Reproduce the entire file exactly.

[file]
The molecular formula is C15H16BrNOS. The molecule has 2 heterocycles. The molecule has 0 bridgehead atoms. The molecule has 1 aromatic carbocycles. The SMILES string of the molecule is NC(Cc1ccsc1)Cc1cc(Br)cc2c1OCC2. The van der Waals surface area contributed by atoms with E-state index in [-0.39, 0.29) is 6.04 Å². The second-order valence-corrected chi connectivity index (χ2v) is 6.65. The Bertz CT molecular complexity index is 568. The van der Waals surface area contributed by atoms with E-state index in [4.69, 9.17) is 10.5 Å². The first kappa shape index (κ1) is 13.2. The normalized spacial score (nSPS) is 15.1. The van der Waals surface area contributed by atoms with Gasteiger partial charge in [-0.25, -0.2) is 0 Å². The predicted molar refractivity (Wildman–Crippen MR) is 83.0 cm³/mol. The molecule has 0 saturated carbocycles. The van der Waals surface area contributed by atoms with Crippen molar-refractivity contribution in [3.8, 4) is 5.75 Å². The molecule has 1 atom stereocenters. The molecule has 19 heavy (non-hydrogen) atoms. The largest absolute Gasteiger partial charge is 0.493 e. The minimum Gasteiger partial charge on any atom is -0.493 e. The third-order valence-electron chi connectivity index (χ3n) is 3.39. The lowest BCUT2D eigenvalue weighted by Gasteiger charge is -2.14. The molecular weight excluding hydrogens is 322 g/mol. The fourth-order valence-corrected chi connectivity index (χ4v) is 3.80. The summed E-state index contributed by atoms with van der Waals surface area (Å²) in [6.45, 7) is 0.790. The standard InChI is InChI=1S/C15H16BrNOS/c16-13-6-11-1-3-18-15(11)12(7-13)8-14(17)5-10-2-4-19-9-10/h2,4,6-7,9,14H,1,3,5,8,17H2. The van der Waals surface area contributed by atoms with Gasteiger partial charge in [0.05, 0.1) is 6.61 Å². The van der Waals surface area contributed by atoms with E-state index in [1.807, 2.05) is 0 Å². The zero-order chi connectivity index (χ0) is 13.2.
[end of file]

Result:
The molecular formula is C15H16BrNOS. The molecule has 2 heterocycles. The molecule has 0 bridgehead atoms. The molecule has 1 aromatic carbocycles. The SMILES string of the molecule is NC(Cc1ccsc1)Cc1cc(Br)cc2c1OCC2. The van der Waals surface area contributed by atoms with E-state index in [-0.39, 0.29) is 6.04 Å². The second-order valence-corrected chi connectivity index (χ2v) is 6.65. The Bertz CT molecular complexity index is 568. The van der Waals surface area contributed by atoms with E-state index in [4.69, 9.17) is 10.5 Å². The first kappa shape index (κ1) is 13.2. The normalized spacial score (nSPS) is 15.1. The van der Waals surface area contributed by atoms with Gasteiger partial charge in [-0.25, -0.2) is 0 Å². The predicted molar refractivity (Wildman–Crippen MR) is 83.0 cm³/mol. The molecule has 0 saturated carbocycles. The van der Waals surface area contributed by atoms with Crippen molar-refractivity contribution in [3.8, 4) is 5.75 Å². The molecule has 1 atom stereocenters. The molecule has 19 heavy (non-hydrogen) atoms. The largest absolute Gasteiger partial charge is 0.493 e. The minimum Gasteiger partial charge on any atom is -0.493 e. The third-order valence-electron chi connectivity index (χ3n) is 3.39. The lowest BCUT2D eigenvalue weighted by Gasteiger charge is -2.14. The molecular weight excluding hydrogens is 322 g/mol. The fourth-order valence-corrected chi connectivity index (χ4v) is 3.80. The summed E-state index contributed by atoms with van der Waals surface area (Å²) in [6.45, 7) is 0.790. The standard InChI is InChI=1S/C15H16BrNOS/c16-13-6-11-1-3-18-15(11)12(7-13)8-14(17)5-10-2-4-19-9-10/h2,4,6-7,9,14H,1,3,5,8,17H2. The van der Waals surface area contributed by atoms with Gasteiger partial charge in [0.05, 0.1) is 6.61 Å². The van der Waals surface area contributed by atoms with E-state index in [1.807, 2.05) is 0 Å². The zero-order chi connectivity index (χ0) is 13.2.